The continuation of the COVID-19 public health emergency (PHE) and consumer demand for digitally delivered healthcare not only necessitated the shift from in-person to virtual care, but also continued to drive interest, adoption, investment and transactions in digital health in 2021. Digital health funding in 2021 far surpassed 2020’s totals, with no signs of slowing down in 2022, and the potential permanence of some regulatory flexibilities beyond the PHE are charting a course for continued digital health growth in 2022 and beyond.
The US healthcare system is entering the third year of a public health emergency due to COVID-19, and the challenges and enduring pressures of the pandemic will require US Congress and the Biden administration to consider new response strategies. But other health policy priorities also will garner attention. As we start a new year and new congressional session, McDermott+Consulting examines the health policy priorities and key initiatives likely to dominate the agenda in 2022.
The uncertainty around the termination of state public health emergencies is leading to the growth of healthcare companies with physical and virtual presences. In this recent Reuters video, McDermott Partner Lisa Mazur explained how these providers are more valuable from a valuation perspective.
“And part of that is because they’re able to enroll in Medicaid and get services covered, and they’re more likely to become a participating provider with a commercial plan,” Mazur noted.
In hopes that the COVID-19 public health emergency (PHE) will soon end, Congress and the administration are evaluating the telehealth expansions and flexibilities put in place to respond to the PHE. As a result, the future for telehealth stakeholders remains uncertain. This article outlines various changes in Medicare telehealth reimbursement policy in effect during the PHE and identifies what actions would be required to make these changes permanent.
Although digital health solutions have long been a key area of strategic growth for the healthcare industry, the COVID-19 crisis accelerated what it means to deliver safe and effective digitally-based care. As the United States shifts focus from short-term crisis response to longer-term solutions, what does a digitally-driven healthcare industry look like, and how can healthcare entities maintain the highest standards of care and meet patient expectations while constructively disrupting out-of-date practice patterns? During a recent virtual conversation, McDermott Partners Michael W. Ryan and Jennifer S. Geetter addressed these questions and more.
Telemedicine in the United States is facing an important crossroads. While telehealth services have demonstrated their value as an integral part of care delivery, federal and state waivers instituted during the COVID-19 pandemic are likely to expire soon. As lawmakers and agency officials consider updated or expanded digital health rules, regulators are expected to intensify their scrutiny of providers.
- Privacy considerations beyond the Health Insurance Portability and Accountability Act of 1996, including Federal Trade Commission requirements;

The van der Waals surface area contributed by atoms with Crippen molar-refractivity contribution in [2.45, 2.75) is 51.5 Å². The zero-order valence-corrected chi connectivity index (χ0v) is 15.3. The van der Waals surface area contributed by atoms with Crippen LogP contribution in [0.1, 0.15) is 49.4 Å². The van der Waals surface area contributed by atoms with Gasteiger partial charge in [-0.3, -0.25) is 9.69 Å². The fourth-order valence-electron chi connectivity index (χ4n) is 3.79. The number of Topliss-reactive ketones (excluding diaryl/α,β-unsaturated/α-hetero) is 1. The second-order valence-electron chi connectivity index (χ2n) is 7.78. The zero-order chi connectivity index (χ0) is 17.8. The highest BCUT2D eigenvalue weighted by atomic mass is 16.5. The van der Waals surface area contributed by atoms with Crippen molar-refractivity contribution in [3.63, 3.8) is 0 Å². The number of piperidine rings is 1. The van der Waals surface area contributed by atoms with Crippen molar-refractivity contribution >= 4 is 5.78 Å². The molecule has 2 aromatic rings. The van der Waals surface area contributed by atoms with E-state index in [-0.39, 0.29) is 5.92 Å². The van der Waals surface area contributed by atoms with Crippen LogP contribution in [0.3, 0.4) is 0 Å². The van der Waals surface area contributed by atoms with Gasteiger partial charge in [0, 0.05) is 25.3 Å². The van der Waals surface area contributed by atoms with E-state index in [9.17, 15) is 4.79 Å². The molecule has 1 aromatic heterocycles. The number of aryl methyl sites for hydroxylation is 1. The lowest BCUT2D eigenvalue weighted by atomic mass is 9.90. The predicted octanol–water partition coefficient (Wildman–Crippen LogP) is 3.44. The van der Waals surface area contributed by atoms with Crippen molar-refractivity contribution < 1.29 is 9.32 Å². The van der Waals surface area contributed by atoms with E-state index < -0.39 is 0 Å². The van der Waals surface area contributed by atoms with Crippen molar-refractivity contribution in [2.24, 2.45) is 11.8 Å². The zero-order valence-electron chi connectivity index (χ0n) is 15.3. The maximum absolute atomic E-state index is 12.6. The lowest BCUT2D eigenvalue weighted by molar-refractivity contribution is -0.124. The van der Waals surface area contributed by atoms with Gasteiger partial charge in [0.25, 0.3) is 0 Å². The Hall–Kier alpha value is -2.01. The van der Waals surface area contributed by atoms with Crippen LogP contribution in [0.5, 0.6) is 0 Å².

- How to prepare for the Health Breach Notification Rule;
- The ins and outs of advertising telehealth, including claims, endorsements and social media;
- Strategies for engaging with users in the digital environment; and
- Increased fraud enforcement.
COVID-19 served as a major pivot event for the adoption of virtual healthcare solutions. As stay-at-home orders swept the country and the pandemic forced physical isolation, telehealth tools were rapidly rolled out to safely provide necessary services. The reality on the ground forced overnight adoption of virtual care services that otherwise likely would have plodded along for decades.
The challenges of the past year have underscored the importance of life sciences to a dramatic degree. With countries worldwide now distributing vaccines that were developed in record time, COVID-19 has also made plain the value of investing in technological and scientific solutions that can reshape the world and improve health outcomes.
The pandemic has particularly accelerated investments in the digital health space, as a significant share of everyday life has migrated to computer screens by necessity. So what does this mean for the sector going forward?
Writing for MPO Magazine, McDermott partner Steve Bernstein shares five themes to watch in the digital health sector, including what life sciences developers and investors should know about the current deal-making landscape.
Lisa Schmitz Mazur discusses what states are doing to make telehealth more available, the changing Medicare reimbursement landscape and compliance considerations for providers implementing telehealth during this time.
Digital health companies face a complicated regulatory landscape. While the opportunities for innovation and dynamic partnerships are abundant, so are the potential compliance pitfalls. In 2018 and in 2019, several digital health companies faced intense scrutiny—not only from regulatory agencies, but also in some cases from their own investors. While the regulatory framework for digital technology in healthcare and life sciences will continue to evolve, digital health enterprises can take key steps now to mitigate risk, ensure compliance and position themselves for success. We offer three tips for tackling risk in digital health.